# How Would the Fiscal Cliff Affect Typical Families Across the Country?

December 10, 2012

Recently, we released an analysis looking at the potential total tax increase on the median four-person family in each state.[1] We found that higher income and lower states tended to be affected more than middle income states—higher income states from AMT changes and lower income states from the Bush tax cuts. Sufficient data exists for us to repeat this analysis based on Census MSAs (metropolitan statistical areas) using the IRS’s income tax by ZIP code information.[2]

We used this data to estimate itemized deductions as a percentage of household income for all income groups in each MSA, using national aggregates to adjust for family size. We then used American Community Survey data on median household incomes by family size,[3] looking specifically at four-person families, and applied the deduction percentages for the income group into which the median family would fall to that family’s household income.[4]

The final step was to take these numbers and run them through our Fiscal Cliff tax calculator, which is available online at www.mytaxburden.com. We calculated tax liability under 2011 law (the most recent year that an AMT patch was in effect) and 2013 law assuming full expiration of all expiring tax cuts. We assume each family takes the standard deduction unless our predicted deduction amount exceeds it.[5]

 Table 1. Most Affected Metropolitan Areas City State Median Household Income for 4-Person Family Tax Increase As % of Income Rank McAllen-Edinburg-Mission TX \$36,104 \$2,938 8.14% 1 College Station-Bryan TX \$38,292 \$3,091 8.07% 2 Brownsville-Harlingen TX \$38,808 \$3,127 8.06% 3 Laredo TX \$39,062 \$3,145 8.05% 4 Hinesville-Fort Stewart GA \$39,183 \$3,153 8.05% 5 Corvallis OR \$39,775 \$3,195 8.03% 6 Lake Havasu City-Kingman AZ \$39,802 \$3,197 8.03% 7 Hot Springs AR \$42,648 \$3,396 7.96% 8 Visalia-Porterville CA \$43,554 \$3,338 7.67% 9 Danville VA \$43,838 \$3,291 7.51% 10 Trenton-Ewing NJ \$110,065 \$7,729 7.02% 11 Bridgeport-Stamford-Norwalk CT \$115,121 \$7,803 6.78% 12 San Francisco-Oakland-Fremont CA \$110,431 \$7,424 6.72% 13 Poughkeepsie-Newburgh-Middletown NY \$101,197 \$6,754 6.67% 14 Baltimore-Towson MD \$105,055 \$6,927 6.59% 15 Boston-Cambridge-Quincy MA-NH \$106,326 \$6,905 6.49% 16 Spartanburg SC \$45,747 \$2,930 6.40% 17 Washington-Arlington-Alexandria DC-VA-MD-WV \$115,519 \$7,370 6.38% 18 Carson City NV \$46,019 \$2,872 6.24% 19 Madera-Chowchilla CA \$46,366 \$2,875 6.20% 20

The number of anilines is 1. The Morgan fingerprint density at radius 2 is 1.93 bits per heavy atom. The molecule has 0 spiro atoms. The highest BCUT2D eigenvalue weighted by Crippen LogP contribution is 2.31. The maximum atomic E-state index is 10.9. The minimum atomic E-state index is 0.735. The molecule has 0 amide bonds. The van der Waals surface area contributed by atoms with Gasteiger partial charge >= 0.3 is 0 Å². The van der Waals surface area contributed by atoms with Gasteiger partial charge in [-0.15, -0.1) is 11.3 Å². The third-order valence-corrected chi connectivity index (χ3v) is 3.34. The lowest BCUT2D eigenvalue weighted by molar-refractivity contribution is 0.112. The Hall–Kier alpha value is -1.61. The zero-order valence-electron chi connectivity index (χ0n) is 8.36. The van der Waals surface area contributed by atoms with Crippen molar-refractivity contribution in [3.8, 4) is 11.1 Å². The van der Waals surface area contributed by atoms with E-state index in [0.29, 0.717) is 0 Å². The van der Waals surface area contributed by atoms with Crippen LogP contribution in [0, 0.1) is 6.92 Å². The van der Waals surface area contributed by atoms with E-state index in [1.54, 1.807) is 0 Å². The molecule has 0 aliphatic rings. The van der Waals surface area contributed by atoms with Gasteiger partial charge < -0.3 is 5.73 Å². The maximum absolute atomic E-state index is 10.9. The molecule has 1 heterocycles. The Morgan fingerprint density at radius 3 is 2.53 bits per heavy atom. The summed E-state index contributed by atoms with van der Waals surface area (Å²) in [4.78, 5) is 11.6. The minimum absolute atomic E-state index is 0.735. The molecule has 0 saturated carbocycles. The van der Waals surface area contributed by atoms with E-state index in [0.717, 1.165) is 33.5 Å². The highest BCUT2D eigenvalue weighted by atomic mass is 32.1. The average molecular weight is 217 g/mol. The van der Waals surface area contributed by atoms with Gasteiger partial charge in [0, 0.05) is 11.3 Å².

Table 2. Least Affected Metropolitan Areas City State Median Household Income for 4-Person Family Tax Increase As % of Income Rank Charlotte-Gastonia-Rock Hill NC-SC \$76,547 \$3,261 4.26% 347 Detroit-Warren-Livonia MI \$76,894 \$3,268 4.25% 348 Kankakee-Bradley IL \$79,777 \$3,389 4.25% 349 Iowa City IA \$77,078 \$3,272 4.24% 350 San Luis Obispo-Paso Robles CA \$77,164 \$3,273 4.24% 351 Indianapolis-Carmel IN \$77,474 \$3,279 4.23% 352 York-Hanover PA \$77,505 \$3,280 4.23% 353 Birmingham-Hoover AL \$77,538 \$3,281 4.23% 354 Colorado Springs CO \$78,523 \$3,300 4.20% 355 Mount Vernon-Anacortes WA \$78,569 \$3,301 4.20% 356 Fort Collins-Loveland CO \$79,470 \$3,319 4.18% 357 Virginia Beach-Norfolk-Newport News VA-NC \$79,762 \$3,325 4.17% 358 Santa Rosa-Petaluma CA \$80,146 \$3,333 4.16% 359 San Diego-Carlsbad-San Marcos CA \$80,323 \$3,336 4.15% 360 Grand Junction CO \$80,491 \$3,340 4.15% 361 Palm Coast FL \$80,998 \$3,350 4.14% 362 Dover DE \$81,634 \$3,363 4.12% 363 Santa Cruz-Watsonville CA \$81,694 \$3,364 4.12% 364 Napa CA \$83,025 \$3,391 4.08% 365 Bremerton-Silverdale WA \$84,692 \$3,434 4.05% 366

The results confirm the same pattern we found in our state-by-state analysis. The twenty hardest hit metropolitan areas are a mixture of very low-income and high-income areas of the country; the list includes both McAllen, Texas (with a median four-person household income of \$36,104) as well as the Washington, DC metro area (with a median four-person household income of \$115,519.) Low income families are affected by a number of targeted refundable tax credits that are set to be dramatically reduced should the Bush tax cuts expire, primarily the Earned Income Tax Credit (where a significant marriage penalty is set to return) and the Child Tax Credit (which will be cut in half and made mostly nonrefundable, meaning the credit value cannot exceed income tax liability.) Higher income families should pay attention to what happens with the AMT—if there is no patch for this year or next, the AMT exemption will revert to levels originally set in 1993, and the resulting large tax increase will catch many taxpayers by surprise. The AMT is not well reflected in the IRS’s withholding tables, and many of these families have never had to worry about the AMT before.

The full results are shown in the accompanying table and can be downloaded in Excel format here.

[1] Nick Kasprak, How Would the Fiscal Cliff Affect Typical Families in Each State?, Tax Foundation Fiscal Fact No. 341 (Nov. 12, 2012), https://taxfoundation.org/article/how-would-fiscal-cliff-affect-typical-families-each-state.

[2] Internal Revenue Service, SOI Tax Stats – Individual Income Tax Statistics – ZIP Code Data (SOI), http://www.irs.gov/uac/SOI-Tax-Stats—Individual-Income-Tax-Statistics—ZIP-Code-Data-(SOI).

[3] American Community Survey, 2011 1-Year Estimates, Table B19119.

[4] One caveat with this method is that a significant number of MSAs include areas from multiple states, which could have differing local tax rates. In these cases, deduction amounts (particularly for state and local income taxes) could differ significantly from state to state, and our estimate is somewhat of an average.

[5] Some families would take the standard deduction in 2011 but would itemize under a 2013 fiscal cliff scenario since the standard deduction for married filers would be reduced.

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